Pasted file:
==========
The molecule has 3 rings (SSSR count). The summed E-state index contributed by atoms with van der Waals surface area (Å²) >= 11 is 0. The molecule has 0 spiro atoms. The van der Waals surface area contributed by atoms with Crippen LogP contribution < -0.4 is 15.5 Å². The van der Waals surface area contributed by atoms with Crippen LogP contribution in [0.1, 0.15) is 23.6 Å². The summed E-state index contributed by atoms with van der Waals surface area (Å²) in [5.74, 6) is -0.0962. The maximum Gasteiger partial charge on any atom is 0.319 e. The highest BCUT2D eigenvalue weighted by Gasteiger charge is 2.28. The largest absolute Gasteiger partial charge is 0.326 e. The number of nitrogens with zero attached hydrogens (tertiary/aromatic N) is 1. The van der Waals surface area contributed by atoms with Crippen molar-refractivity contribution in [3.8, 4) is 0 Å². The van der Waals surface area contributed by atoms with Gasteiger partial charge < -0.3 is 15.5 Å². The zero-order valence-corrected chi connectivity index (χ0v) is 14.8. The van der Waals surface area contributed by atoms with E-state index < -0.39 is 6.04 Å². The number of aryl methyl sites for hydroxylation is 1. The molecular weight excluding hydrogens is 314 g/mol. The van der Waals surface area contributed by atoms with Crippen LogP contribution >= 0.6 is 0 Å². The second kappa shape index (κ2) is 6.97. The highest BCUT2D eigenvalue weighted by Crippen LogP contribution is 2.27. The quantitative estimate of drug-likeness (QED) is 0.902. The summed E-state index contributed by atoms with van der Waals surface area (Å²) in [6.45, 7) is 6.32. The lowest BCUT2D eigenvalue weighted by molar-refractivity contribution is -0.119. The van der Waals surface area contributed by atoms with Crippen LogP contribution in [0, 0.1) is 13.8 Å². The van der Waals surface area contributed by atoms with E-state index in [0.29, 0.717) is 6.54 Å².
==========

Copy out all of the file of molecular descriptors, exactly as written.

The molecule has 3 rings (SSSR count). The summed E-state index contributed by atoms with van der Waals surface area (Å²) >= 11 is 0. The molecule has 0 spiro atoms. The van der Waals surface area contributed by atoms with Crippen LogP contribution < -0.4 is 15.5 Å². The van der Waals surface area contributed by atoms with Crippen LogP contribution in [0.1, 0.15) is 23.6 Å². The summed E-state index contributed by atoms with van der Waals surface area (Å²) in [5.74, 6) is -0.0962. The maximum Gasteiger partial charge on any atom is 0.319 e. The highest BCUT2D eigenvalue weighted by Gasteiger charge is 2.28. The largest absolute Gasteiger partial charge is 0.326 e. The number of nitrogens with zero attached hydrogens (tertiary/aromatic N) is 1. The van der Waals surface area contributed by atoms with Crippen molar-refractivity contribution in [3.8, 4) is 0 Å². The van der Waals surface area contributed by atoms with Gasteiger partial charge < -0.3 is 15.5 Å². The zero-order valence-corrected chi connectivity index (χ0v) is 14.8. The van der Waals surface area contributed by atoms with E-state index < -0.39 is 6.04 Å². The number of aryl methyl sites for hydroxylation is 1. The molecular weight excluding hydrogens is 314 g/mol. The van der Waals surface area contributed by atoms with Crippen LogP contribution >= 0.6 is 0 Å². The second kappa shape index (κ2) is 6.97. The highest BCUT2D eigenvalue weighted by Crippen LogP contribution is 2.27. The quantitative estimate of drug-likeness (QED) is 0.902. The summed E-state index contributed by atoms with van der Waals surface area (Å²) in [6.45, 7) is 6.32. The lowest BCUT2D eigenvalue weighted by molar-refractivity contribution is -0.119. The van der Waals surface area contributed by atoms with Crippen LogP contribution in [0, 0.1) is 13.8 Å². The van der Waals surface area contributed by atoms with E-state index in [0.29, 0.717) is 6.54 Å².